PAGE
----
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Tese-Milner v. De Beers Centenary A.G.

January 23, 2009

ANGELA TESE-MILNER AS CHAPTER 7 TRUSTEE OF THE ESTATE OF W.B. DAVID & CO., INC., PLAINTIFF,
v.
DE BEERS CENTENARY A.G., ET AL., DEFENDANTS.



The opinion of the court was delivered by: Wood, U.S.D.J.

OPINION AND ORDER

Plaintiff Angela Tese-Milner ("Plaintiff"), the Chapter 7 Bankruptcy Trustee of the Estate of W.B. David & Co., Inc. ("W.B. David"), brings this antitrust action against Defendants Diamond Trading Company, Ltd. ("DTC"), Central Selling Organization ("CSO"), CSO Valuations A.G. ("CSOV"), Diamond Development Company N.V. ("Diamdel N.V."), Diamond Development Company S.A. ("Diamdel S.A."), Diamond Development Company, Ltd. ("Diamdel Ltd."), De Beers Consolidated Mines, Ltd. ("Consolidated"), De Beers Centenary A.G. ("Centenary"), De Beers S.A. ("DBSA"), and DB Investments, Inc. ("DBI") (collectively "Defendants"), alleging restraint of trade and unlawful conspiracy in violation of Sections 1 and 2 of the Sherman Act, 15 U.S.C. §§ 1, 2, and Section 340 of the Donnelly Act, N.Y. Gen. Bus. L. § 340(1).

Currently pending before the Court are: (1) Defendants Diamdel Ltd.'s, Consolidated's, Centenary's, DBSA's, and DBI's ("Moving Defendants*fn1 ") motion to dismiss, pursuant to Federal Rule of Civil Procedure 12(b)(2), for lack of personal jurisdiction*fn2 (D.E. 154); (2) Defendants CSOV's, Diamdel N.V.'s, Diamdel Ltd.'s, Consolidated's, Centenary's, and DBSA's motion to dismiss, pursuant to Federal Rule of Civil Procedure 12(b)(5), for insufficiency of service (D.E. 154); and (3) Defendants CSOV's, DBI's, DBSA's, Consolidated's, Centenary's, Diamdel Ltd.'s, Diamdel N.V.'s, and DTC's motion to dismiss, pursuant to Federal Rule of Civil Procedure 12(b)(6), for failure to state a claim for which relief can be granted (D.E. 162).

For the reasons stated below, the Court GRANTS Moving Defendants' motion to dismiss for lack of personal jurisdiction with respect to Defendant Diamdel Ltd. As to all remaining Moving Defendants, the Court DENIES the motion to dismiss for lack of personal jurisdiction, without prejudice to refiling after the completion of limited jurisdictional discovery as to whether Non-Moving Defendants are either agents or departments of Moving Defendants, such that the actions of Non-Moving Defendants can be imputed to Moving Defendants.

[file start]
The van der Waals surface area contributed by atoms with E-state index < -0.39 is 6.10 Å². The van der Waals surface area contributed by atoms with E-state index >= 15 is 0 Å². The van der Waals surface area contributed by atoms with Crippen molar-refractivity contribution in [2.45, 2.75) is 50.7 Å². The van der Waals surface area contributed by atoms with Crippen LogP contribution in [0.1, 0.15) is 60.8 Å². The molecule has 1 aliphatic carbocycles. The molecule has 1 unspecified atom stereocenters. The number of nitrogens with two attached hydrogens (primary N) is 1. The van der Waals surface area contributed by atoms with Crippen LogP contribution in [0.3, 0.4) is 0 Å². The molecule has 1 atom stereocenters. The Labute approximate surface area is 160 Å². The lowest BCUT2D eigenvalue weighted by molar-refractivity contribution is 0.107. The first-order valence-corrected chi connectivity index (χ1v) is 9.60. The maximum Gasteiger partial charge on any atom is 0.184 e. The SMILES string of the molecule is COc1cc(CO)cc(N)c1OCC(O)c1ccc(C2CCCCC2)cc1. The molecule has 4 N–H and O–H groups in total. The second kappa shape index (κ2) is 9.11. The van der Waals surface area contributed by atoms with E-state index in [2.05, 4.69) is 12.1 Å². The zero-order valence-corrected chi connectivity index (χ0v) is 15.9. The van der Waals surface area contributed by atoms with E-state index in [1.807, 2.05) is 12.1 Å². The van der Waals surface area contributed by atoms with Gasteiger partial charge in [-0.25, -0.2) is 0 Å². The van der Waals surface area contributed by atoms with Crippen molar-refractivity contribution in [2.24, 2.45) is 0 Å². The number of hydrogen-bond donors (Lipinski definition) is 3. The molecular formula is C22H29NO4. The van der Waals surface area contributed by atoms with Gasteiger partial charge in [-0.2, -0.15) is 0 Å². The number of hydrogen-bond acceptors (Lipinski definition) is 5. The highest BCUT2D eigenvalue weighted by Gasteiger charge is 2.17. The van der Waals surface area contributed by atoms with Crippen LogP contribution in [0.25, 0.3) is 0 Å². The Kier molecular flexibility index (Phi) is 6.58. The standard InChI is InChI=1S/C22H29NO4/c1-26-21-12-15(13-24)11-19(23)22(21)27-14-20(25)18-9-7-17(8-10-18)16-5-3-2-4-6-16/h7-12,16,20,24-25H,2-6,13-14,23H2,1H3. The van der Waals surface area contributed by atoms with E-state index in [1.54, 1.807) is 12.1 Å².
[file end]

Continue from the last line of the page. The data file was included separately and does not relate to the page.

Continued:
Because the Court finds this jurisdictional issue to be antecedent to questions of propriety of service and the sufficiency of Plaintiff's claims, the Court also DENIES the motion to dismiss for insufficiency of service and the motion to dismiss for failure to state a claim for which relief can be granted, also without prejudice to refiling after the completion of jurisdictional discovery.

I. Background

A. Parties

1. Defendants

All Defendants are business entities affiliated with the De Beers Group ("De Beers"). De Beers is the name of a group of related business entities involved in the production, purchase, and sale of diamonds. De Beers has played a leading role in the diamond industry for decades. (Am. Compl. ¶ 4.)

The parties disagree as to whether Defendants should be treated as separate entities or as a single integrated enterprise*fn3 by this Court.

Plaintiff alleges that Defendants, some of whom own and manage other Defendant companies, some of whom produce diamonds, and some of whom sell and market diamonds, form an "integrated enterprise in which the production and sale of diamonds are entangled in a 'symbiotic relationship.'" (Opp'n Mem. 1.) Plaintiff refers to that integrated enterprise as De Beers, and often refers to individual Defendants as De Beers as well.*fn4

Defendants, however, maintain that Defendants are all "stand-alone firms engaged in their own world-wide businesses." (Reply Mem. 2.)

2. Plaintiff

Plaintiff is the Chapter 7 Bankruptcy Trustee of the Estate of W.B. David. (Am. Compl. ¶ 5.) W.B. David was a corporation engaged in the purchase and sale of diamonds in New York City, and was also the original plaintiff in this action. (Am. Compl.

¶ 3.)

Unsecured creditors of W.B. David filed an involuntary Chapter 7 bankruptcy petition against W.B. David in January 2006. Subsequently, Plaintiff was appointed Trustee of the Estate of W.B. David. Plaintiff now prosecutes her claim on W.B. David's behalf. (Am. Compl. ¶¶ 5-6.)

B. Plaintiff's Allegations

Plaintiff's claims arise from W.B. David's longstanding business relationship with Defendants. From 1969 to 2003, W.B. David was a De Beers "Sightholder." (Am. Compl. ¶ 3.) In that capacity, W.B. David regularly purchased rough diamonds from De Beers entities. (Am. Compl. ¶ 4.)

Plaintiff alleges that De Beers dominated the "diamond business" during the time period relevant to her claims, and maintained its dominance by various improper means, including controlling supply, managing prices, and acting collusively with others in the diamond business. (Am. Compl. ¶ 25.) Plaintiff alleges that De Beers set out as a matter of business policy to violate United States' antitrust laws, and regularly and openly acknowledged its illegal monopolistic activities. (Id.)

Plaintiff alleges that because of the monopolistic and anticompetitive activity of Defendants, W.B. David suffered harms, inter alia, paying a supracompetitive price for diamonds purchased from De Beers during the years W.B. David was a Sightholder. (Am. Compl. ¶¶ 34, 39.)

C. Procedural Posture and Settlement in Related Case

In July 2004, W.B. David filed a lengthy complaint against over 100 defendants, including some of the current Defendants ("Original De Beers Defendants"), alleging violation of federal and state antitrust and racketeering laws in connection with the production, purchase, and sale of diamonds.